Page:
Beyond Welcoming

‘I don’t think we’re very good at getting people involved’.

Not my words. They could have been. But they weren’t this time. They came, not from a disaffected newcomer who was disappointed that we hadn’t provided her with the warm welcome she was hoping for. It was the mature reflection of a woman who’d been around at church for a while. As it happens, I agree with her.

One indication that we’re not the best at CCB at including the newcomers that the Lord has been bringing us could be their attendance over the last few weeks at our start of term events. I’m talking about things like the Autumn Bible School, the Annual Dinner, the Thanksgiving Prayer Meeting and so on. People have come on a Sunday. But they’ve not wanted to join us at the more ‘intimate’ family events.

Who’s to blame? Is it six of one half a dozen of the other? Or should we slice the percentage somewhat differently? I’m not convinced that’s a helpful approach. But what I am clear about is that there’s more that those of us who are part of the furniture could do to help incorporate newcomers into our church family.

I don’t want to teach Grandma to suck eggs. But at CCB, we don’t seem to have a surplus of octogenarians inhaling any ova! (Latin plural of ovum which, according to Microsoft Word Thesaurus, means ‘eggs’) It might be different for you at your church, which is great. So forgive me if you feel patronised but I’m going to remind us of some of the kinds of things that we could be doing to help incorporate newcomers into our particular body of Christ.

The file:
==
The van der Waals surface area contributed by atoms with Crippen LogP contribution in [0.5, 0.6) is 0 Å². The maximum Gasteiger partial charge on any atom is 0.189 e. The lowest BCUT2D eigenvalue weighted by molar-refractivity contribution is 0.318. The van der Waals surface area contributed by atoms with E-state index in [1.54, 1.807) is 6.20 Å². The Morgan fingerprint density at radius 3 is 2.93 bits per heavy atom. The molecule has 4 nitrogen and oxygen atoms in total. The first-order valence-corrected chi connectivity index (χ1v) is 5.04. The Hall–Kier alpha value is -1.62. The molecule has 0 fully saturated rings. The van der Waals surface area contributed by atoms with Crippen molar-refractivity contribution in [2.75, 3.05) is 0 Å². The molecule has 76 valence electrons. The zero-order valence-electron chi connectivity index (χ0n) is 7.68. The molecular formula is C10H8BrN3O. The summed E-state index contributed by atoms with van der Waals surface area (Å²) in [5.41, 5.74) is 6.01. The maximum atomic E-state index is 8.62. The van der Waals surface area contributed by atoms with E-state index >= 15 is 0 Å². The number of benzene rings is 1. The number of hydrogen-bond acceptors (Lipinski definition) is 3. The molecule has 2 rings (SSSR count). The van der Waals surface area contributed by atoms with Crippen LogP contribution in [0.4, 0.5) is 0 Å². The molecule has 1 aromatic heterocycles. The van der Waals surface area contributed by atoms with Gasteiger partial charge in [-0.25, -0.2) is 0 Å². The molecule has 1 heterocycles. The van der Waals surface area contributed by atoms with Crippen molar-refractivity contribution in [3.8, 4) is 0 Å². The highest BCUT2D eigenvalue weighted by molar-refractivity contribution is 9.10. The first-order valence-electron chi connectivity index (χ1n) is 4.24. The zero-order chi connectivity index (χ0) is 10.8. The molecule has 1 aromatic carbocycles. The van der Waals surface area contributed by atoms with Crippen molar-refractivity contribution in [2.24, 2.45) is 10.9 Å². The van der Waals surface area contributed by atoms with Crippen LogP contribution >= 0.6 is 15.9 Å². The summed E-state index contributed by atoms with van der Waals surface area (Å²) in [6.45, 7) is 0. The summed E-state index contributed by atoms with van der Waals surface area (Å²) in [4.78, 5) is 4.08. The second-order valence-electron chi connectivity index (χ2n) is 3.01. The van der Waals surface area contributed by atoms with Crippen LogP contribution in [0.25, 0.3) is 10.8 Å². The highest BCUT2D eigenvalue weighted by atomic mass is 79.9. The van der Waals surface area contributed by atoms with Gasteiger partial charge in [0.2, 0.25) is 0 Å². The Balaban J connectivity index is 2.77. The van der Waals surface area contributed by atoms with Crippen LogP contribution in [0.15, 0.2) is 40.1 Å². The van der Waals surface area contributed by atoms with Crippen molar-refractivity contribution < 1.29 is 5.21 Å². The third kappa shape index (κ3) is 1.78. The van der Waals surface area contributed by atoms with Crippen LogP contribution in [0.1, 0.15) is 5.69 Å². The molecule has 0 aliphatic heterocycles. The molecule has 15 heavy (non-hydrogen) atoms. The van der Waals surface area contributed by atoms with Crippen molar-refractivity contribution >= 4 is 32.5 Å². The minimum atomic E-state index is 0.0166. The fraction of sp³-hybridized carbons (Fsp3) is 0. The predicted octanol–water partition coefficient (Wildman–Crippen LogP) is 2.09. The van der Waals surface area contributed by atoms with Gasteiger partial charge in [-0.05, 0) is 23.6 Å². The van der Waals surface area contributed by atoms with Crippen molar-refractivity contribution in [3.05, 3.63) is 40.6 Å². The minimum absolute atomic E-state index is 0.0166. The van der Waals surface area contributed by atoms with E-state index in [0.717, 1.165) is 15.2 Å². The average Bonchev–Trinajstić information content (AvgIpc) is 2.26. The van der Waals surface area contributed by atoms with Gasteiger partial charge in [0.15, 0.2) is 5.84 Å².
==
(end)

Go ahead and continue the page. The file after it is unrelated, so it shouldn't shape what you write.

1. Seek out unfamiliar faces at church – you may have been doing church with them for donkey’s years and perhaps you should really know their names by now but every church is founded on forgiveness so we can afford to risk a few errors. Don’t let that stifle your efforts to approach people you don’t normally spend time with.

2. Engage them in conversation – ask them who they are, what they do for a living, how they came to hear of us, whether they’d normally go to a church, where home is and so on. Just ask, ask and ask. It’s the way to find out more, show an interest and get to know them!

3. Encourage them to join your Facebook group (if you have one) – I know; it’s awful isn’t it. But it’s actually a hugely effective way of getting to know people’s names as well as letting them know what’s going on. Stuff happens online. Virtual relationships get formed and then (who knows) they can be pursued in real life!

4. Get their e-mail and phone number – it’s quite forward but when the request is attached to an offer of meeting up for a coffee or dropping them a line about some of the things we do at church it won’t seem so odd.

5. Include them in an event – it could be a social event like someone’s birthday drinks or it could be an invitation to the Autumn Bible School. But we have a fairly packed church programme and a personal invitation from a member of the church family could make all the difference to them feeling included.

6. Invite them for a meal – you could meet up in town, near where they work or if you’re fortunate to have a home to which you can invite people for a meal then do that. It doesn’t have to be Sunday lunch but that’s as good a place to start as any!

This issue is a problem for us at the moment. But the bigger issue is whether we want to be part of the solution. Let’s pray that the God who has gone to incredible lengths to include us in His family might begin to see His character reflected amongst His people.

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